- Published: August 23, 2022
- Updated: August 23, 2022
- Level: College Admission
- Language: English
- Downloads: 35
Manifesto for the Eradication of Weapons of Lung Destruction How would you like it if every lamppost and mail box in town emitted puffs of smoke into your face as you walked to work in your neat nice suit, or better yet, what if every tree in your favorite park poured out whiffs of smoke every few seconds How would you like that Where you go for a breath of fresh air Where would you get reprieve These are the questions that the millions of victims of ETS (environmental tobacco smoke) have to ask themselves everyday as their eyes, noses and lungs are pummeled with the toxic fumes generously and thoughtfully exuded by their fellow humans – coworkers, friends, partners, strangers – all over our cities and towns.
Yes, we live in a democratic society and are blessed with many freedoms and all that they entail: the freedom to vote, even for an incompetent government; the freedom to eat what we want, including unhealthy food; the freedom to smoke, and to slowly poison ourselves with nicotine. The greatness of freedom is that we are free to commit atrocities upon ourselves, yet not many people would sign up for the freedom to harm or kill as many people around them as possible. Why then are smokers allowed to do so
We hunt down terrorists because they take innocent lives; the US declared war not only on Al Qaeda who took under 3000 lives in the World Trade Center bombings on September 11, 2001, but also on terrorists in general, including Afghanistan and Iraq. So why do we allow environmental terrorists, viz. smokers to escape with using weapons of lung destruction to take the lives of 3000 non-smokers per year, and not to mention the 35000 who die from heart disease every year The environmental Chernobyl disaster engendered public outrage and instigated new laws, yet we hesitate to implement laws to ban the equally dangerous and insidious smoking in public places, which is associated with approximately 14000 new asthma cases in children and 230000 new cases of bronchitis and pneumonia in children under 18 months old. Scandalous!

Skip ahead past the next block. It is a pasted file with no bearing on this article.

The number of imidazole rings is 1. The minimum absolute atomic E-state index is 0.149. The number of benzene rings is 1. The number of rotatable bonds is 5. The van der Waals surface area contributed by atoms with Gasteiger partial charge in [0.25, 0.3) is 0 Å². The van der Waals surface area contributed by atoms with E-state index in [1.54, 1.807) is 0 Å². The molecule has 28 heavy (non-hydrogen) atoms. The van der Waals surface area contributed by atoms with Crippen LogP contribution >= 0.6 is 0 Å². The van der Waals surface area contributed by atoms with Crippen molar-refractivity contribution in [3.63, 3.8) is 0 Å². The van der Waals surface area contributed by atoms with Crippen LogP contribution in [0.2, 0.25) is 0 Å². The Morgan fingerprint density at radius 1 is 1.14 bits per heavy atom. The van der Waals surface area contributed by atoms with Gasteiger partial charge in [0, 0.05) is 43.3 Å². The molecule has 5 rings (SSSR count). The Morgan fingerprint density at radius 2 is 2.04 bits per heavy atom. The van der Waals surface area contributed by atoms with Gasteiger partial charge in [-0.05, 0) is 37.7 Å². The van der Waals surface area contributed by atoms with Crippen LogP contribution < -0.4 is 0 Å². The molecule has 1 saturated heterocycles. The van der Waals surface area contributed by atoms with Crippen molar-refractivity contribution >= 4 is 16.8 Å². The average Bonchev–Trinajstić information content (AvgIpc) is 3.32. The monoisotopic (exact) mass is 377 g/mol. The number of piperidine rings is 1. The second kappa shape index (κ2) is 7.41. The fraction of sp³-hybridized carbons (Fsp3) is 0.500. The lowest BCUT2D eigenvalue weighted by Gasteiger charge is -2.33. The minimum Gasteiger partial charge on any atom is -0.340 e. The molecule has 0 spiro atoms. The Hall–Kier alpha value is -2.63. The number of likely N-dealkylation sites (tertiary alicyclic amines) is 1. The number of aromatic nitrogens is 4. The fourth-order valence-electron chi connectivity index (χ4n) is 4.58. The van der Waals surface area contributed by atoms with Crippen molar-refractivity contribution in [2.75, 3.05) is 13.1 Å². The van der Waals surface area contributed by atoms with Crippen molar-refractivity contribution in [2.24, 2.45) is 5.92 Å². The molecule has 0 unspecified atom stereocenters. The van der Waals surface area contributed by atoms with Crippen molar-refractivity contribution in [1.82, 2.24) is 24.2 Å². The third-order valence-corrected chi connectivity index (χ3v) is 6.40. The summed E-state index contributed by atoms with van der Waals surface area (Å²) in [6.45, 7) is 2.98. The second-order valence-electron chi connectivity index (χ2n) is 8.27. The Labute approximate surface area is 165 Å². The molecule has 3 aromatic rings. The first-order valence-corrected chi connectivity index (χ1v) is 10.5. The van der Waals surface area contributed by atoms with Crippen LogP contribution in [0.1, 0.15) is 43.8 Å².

If someone were to consistently and systematically poison the city’s water supply, no one would think it strange that lawmakers would arrest the perpetrators and enforce laws to prevent its recurrence. No one would invoke the 5th amendment. Why then are smokers allowed to poison our air supply with a dangerous cocktail of more than 4000 chemicals – more of 50 of which are carcinogens – in the name of individual freedom One of the basic tenets of the human rights declaration is that our individual freedom should not infringe on that of another human being. Then unless only smokers are human beings and the rest of us are delicately minced liver then it is absolutely atrocious that they be allowed to smoke in public places and prove a nuisance to the general non-smoking public.
Indeed, a well-meaning citizen understands that at a certain hour of the night, even if his party in the privacy of his home is in full swing, he must respect those around him by turning down his music and/or ending his fun. It might prove a nuisance to him to do so – yes, it limits his freedom, and he is in his home – but it shows a sense of respect and responsibility, one of the fundamental principles of human co-existence. In the event that he lacks this social conscience, there are laws in place to protect the neighbors. Where, then, are the laws to protect the public from noisome cigarette smoke
We know the dangers of smoking, yet for the sake of political correctness we namby-pamby around the issue and in effect give one set of people the right to exercise a dangerous habit (both to themselves and others). Yes, smokers have the right to pollute their own lungs, but they shouldn’t have the right to pollute ours. Let’s do something really environmental friendly and ban smoking in public places.
CDC. Second National Report on Human Exposure to Environmental Chemicals: Tobacco Smoke. Atlanta, GA: U. S. Department of Health and Human Services, CDC, National Center for Environmental Health; 2003: 80. NCEH Pub No. 03-0022.
National Cancer Institute. Health Effects of Exposure to Environment Tobacco Smoke. Smoking and Tobacco Control Monograph No. 10. Bethesda, MD: U. S. Department of Health and Human Services, National Institutes of Health, National Cancer Institute; 1999. NIH Pub. No. 99-4645.
National Toxicology Program. 10th Report on Carcinogens. Research Triangle Park, NC: U. S. Department of Health and Human Services, Public Health Service, National Toxicology Program, December 2002.
U. S. Environmental Protection Agency. Respiratory Health Effects of Passive Smoking: Lung Cancer and Other Disorders. Washington, DC: U. S. Environmental Protection Agency; 1992. Pub. No. EPA/600/6-90/006F.